In the aftermath of a hurricane, we typically think of flooding, destruction, and humanitarian disasters. Most of us don’t think about rare plants. . . most of us, that is. After Hurricane Irma, Highlands Hammock State Park invited Bok Tower Gardens to rescue epiphytic ferns and orchids from fallen trees in the park before cleanup crews incinerated the debris.
On June 19th, Mike Ball and Phil Gonsiska conducted an endangered plant rescue at a site slated for development near Clermont. The site was a ten-acre, slightly overgrown scrub remnant. Penny Cople, of Breedlove, Dennis, and Associates, Inc., showed them to several scrub plums (Prunus geniculata).
Spending time outside is always great, especially if it’s relaxing with friends and family. However, what’s not so great is the annoying bugs that fly around, especially mosquitos! Not only do they make obnoxious noises, but they can also ruin a great evening by making you all itchy. Here are some great plants you can add to your backyard to help repel mosquitos!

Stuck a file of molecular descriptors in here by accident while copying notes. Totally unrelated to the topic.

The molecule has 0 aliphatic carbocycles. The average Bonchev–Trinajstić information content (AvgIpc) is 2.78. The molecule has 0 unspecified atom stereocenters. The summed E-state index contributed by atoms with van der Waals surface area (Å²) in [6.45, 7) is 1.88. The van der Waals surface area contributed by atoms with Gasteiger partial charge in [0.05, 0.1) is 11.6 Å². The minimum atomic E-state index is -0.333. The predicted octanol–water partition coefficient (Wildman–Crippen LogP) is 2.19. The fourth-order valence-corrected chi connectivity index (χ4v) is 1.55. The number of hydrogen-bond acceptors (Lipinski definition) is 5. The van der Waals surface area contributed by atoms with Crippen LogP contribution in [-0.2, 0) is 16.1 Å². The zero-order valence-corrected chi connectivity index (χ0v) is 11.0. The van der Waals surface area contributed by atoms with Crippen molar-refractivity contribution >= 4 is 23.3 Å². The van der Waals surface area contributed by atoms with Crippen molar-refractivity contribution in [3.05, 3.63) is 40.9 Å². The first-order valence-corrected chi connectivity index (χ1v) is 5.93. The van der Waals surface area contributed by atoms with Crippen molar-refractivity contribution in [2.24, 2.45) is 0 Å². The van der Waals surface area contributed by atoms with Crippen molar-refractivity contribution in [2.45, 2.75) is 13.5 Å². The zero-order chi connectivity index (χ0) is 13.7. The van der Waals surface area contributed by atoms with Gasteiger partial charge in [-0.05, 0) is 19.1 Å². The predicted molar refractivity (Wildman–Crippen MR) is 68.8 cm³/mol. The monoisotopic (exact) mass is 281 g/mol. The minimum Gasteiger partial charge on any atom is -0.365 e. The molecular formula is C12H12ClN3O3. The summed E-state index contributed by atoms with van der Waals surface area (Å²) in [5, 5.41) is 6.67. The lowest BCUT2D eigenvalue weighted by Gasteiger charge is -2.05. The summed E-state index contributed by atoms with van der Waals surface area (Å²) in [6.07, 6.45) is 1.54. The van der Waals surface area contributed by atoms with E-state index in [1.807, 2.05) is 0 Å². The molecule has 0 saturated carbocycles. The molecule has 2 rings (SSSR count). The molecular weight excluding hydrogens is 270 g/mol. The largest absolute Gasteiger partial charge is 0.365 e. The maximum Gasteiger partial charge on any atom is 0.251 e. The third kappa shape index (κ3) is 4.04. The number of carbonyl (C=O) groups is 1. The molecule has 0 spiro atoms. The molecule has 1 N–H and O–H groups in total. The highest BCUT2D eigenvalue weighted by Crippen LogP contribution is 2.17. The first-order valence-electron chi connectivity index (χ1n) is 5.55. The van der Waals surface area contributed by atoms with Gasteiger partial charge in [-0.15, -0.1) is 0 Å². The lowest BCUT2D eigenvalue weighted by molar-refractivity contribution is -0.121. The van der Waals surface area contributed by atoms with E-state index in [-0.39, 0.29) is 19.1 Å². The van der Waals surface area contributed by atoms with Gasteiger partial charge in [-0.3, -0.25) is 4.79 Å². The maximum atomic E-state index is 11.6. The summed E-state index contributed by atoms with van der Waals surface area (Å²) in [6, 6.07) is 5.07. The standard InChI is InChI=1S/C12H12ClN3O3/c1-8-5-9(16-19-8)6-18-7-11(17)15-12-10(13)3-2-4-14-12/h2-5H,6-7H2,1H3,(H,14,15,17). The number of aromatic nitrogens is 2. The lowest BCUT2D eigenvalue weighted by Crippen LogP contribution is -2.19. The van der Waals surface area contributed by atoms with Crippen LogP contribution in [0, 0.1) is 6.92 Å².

St. Lucie County is seeking volunteers to assist in the removal of exotic and overgrown vegetation at the county’s Lakela’s Mint Preserve to protect the endemic Lakela’s Mint population on Saturday, June 3 and Saturday, June 17 from 8 to 11 a.m.
Kathleen Elementary’s garden began as an idea by Danielle Emmons, Science Coach, to extend the classroom beyond the walls of the building. She wanted to integrate experiential learning opportunities for the 4th grade Science classes.
Jane Henderson, Lynn Hamel, JoRene Nevitt and Carol Livezey had not met before joining our volunteer family; however, through their volunteer efforts a wonderful friendship has been cultivated. Edward Bok was a huge proponent of volunteerism and he described in his autobiography the idea of service to others as the “third period” in his vision for a successful life. It is with great joy we share Jane, Lynn, JoRene and Carol’s own words describing how volunteering at Bok Tower Gardens can be a transformative experience.